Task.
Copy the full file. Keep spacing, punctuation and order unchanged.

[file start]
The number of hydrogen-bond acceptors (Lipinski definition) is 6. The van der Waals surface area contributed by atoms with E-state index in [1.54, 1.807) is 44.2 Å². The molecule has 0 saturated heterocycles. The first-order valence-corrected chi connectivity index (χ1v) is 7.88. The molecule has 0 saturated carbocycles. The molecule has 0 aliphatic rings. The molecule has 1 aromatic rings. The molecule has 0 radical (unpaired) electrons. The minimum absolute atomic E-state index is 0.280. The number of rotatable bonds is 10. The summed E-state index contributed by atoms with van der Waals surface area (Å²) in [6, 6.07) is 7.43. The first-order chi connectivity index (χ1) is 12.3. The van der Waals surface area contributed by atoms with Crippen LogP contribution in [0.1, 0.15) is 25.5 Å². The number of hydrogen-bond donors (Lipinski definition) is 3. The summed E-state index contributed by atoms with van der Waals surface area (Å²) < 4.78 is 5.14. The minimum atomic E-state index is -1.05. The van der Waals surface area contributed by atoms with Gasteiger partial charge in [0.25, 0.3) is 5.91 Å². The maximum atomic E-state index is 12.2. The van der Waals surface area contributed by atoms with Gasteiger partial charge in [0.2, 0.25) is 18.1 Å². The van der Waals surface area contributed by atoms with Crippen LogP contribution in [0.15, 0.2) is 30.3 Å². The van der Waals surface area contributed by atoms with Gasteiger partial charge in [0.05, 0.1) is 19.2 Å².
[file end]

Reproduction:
The number of hydrogen-bond acceptors (Lipinski definition) is 6. The van der Waals surface area contributed by atoms with E-state index in [1.54, 1.807) is 44.2 Å². The molecule has 0 saturated heterocycles. The first-order valence-corrected chi connectivity index (χ1v) is 7.88. The molecule has 0 saturated carbocycles. The molecule has 0 aliphatic rings. The molecule has 1 aromatic rings. The molecule has 0 radical (unpaired) electrons. The minimum absolute atomic E-state index is 0.280. The number of rotatable bonds is 10. The summed E-state index contributed by atoms with van der Waals surface area (Å²) in [6, 6.07) is 7.43. The first-order chi connectivity index (χ1) is 12.3. The van der Waals surface area contributed by atoms with Crippen LogP contribution in [0.1, 0.15) is 25.5 Å². The number of hydrogen-bond donors (Lipinski definition) is 3. The summed E-state index contributed by atoms with van der Waals surface area (Å²) < 4.78 is 5.14. The minimum atomic E-state index is -1.05. The van der Waals surface area contributed by atoms with Gasteiger partial charge in [0.25, 0.3) is 5.91 Å². The maximum atomic E-state index is 12.2. The van der Waals surface area contributed by atoms with Gasteiger partial charge in [0.2, 0.25) is 18.1 Å². The van der Waals surface area contributed by atoms with Crippen LogP contribution in [0.15, 0.2) is 30.3 Å². The van der Waals surface area contributed by atoms with Gasteiger partial charge in [0.05, 0.1) is 19.2 Å².